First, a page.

a slave, and they ordained that he should perform twelve hard tasks,
after which he would be numbered among the gods.

Eurystheus was a mean fellow, stupid and cowardly. He was glad enough
to have a chance to bully a man wiser and stronger than himself. He
was born in Tiryns, a great fortress with many castles, built upon a
large rock, but he had been made King of Argos and lived in the
capital, Mykenæ, and he resolved to keep Herakles as far away from the
kingdom as possible, for in his heart he was afraid of him.

Herakles was grieved at being compelled to serve a man so much below
him in strength and character, so he consulted the oracle at Delphi
to see if there was any escape, but he did not murmur, for he was
willing to obey the law of the gods.

The oracle of Delphi was a mysterious influence, a divine spirit which
expressed itself through a priestess living in a sacred temple. It was
supposed to be the voice of the god Apollo using this human agency for
making known his will to men. The priestess became inspired to utter
Apollo's holy laws by sitting on a golden tripod (or stool with three
legs) over a chasm in the rock, from whence arose a sacred, sulphurous
vapor which she breathed in as the breath of the god, and which caused
her to breathe out his commands in wonderful sayings.

The chasm from which the vapor issued was called The Chasm of the
Oracle, and was in a large apartment or room in the temple. This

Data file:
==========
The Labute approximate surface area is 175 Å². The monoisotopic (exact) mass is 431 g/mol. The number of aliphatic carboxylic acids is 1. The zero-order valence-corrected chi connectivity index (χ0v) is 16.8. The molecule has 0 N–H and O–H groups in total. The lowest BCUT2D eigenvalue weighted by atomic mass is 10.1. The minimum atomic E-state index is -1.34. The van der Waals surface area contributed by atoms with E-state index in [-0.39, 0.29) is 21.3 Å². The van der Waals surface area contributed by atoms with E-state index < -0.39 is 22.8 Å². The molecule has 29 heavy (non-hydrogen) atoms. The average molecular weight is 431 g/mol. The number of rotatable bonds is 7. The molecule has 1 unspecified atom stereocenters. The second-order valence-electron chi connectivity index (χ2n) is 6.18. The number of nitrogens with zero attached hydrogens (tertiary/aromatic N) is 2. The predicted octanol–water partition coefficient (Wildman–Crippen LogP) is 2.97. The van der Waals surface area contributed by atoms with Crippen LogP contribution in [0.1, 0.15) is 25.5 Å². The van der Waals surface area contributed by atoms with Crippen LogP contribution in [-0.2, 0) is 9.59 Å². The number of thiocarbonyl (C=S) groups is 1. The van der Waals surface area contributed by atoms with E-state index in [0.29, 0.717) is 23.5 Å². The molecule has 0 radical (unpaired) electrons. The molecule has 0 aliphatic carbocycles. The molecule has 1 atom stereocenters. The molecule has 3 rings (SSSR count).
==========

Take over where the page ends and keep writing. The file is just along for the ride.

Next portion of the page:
celebrated temple had many columns of marble and splendid rooms made
beautiful with thousands of marble statues. It stood on the side of
Mount Parnassos, whose snow-covered head reaches into the clouds and
looks down into the blue Gulf of Corinth below it to the south.

It was here that Apollo killed the great dragon, Pytho, which had been
the scourge of the land for many years, and the grateful people built
the temple in his honor. The oracle bade Herakles go forth to be the
slave of Eurystheus and so atone for all his sins, but it gave him as
a compensation a dear friend, Iolaos, who was also his young nephew.
Wherever Herakles went Iolaos went with him and helped him.



It happened that a fearful lion lived in Nemea, a wild district in
upper Argolis, and it devastated all the land and was the terror of
the inhabitants. Eurystheus ordered Herakles to bring him the skin of
this lion. So Herakles took his bow, his quiver, and heavy club and
started out in search of the beast.

When he had reached a little town which is in the neighborhood of
Nemea he was kindly received by a good countryman, who promised to put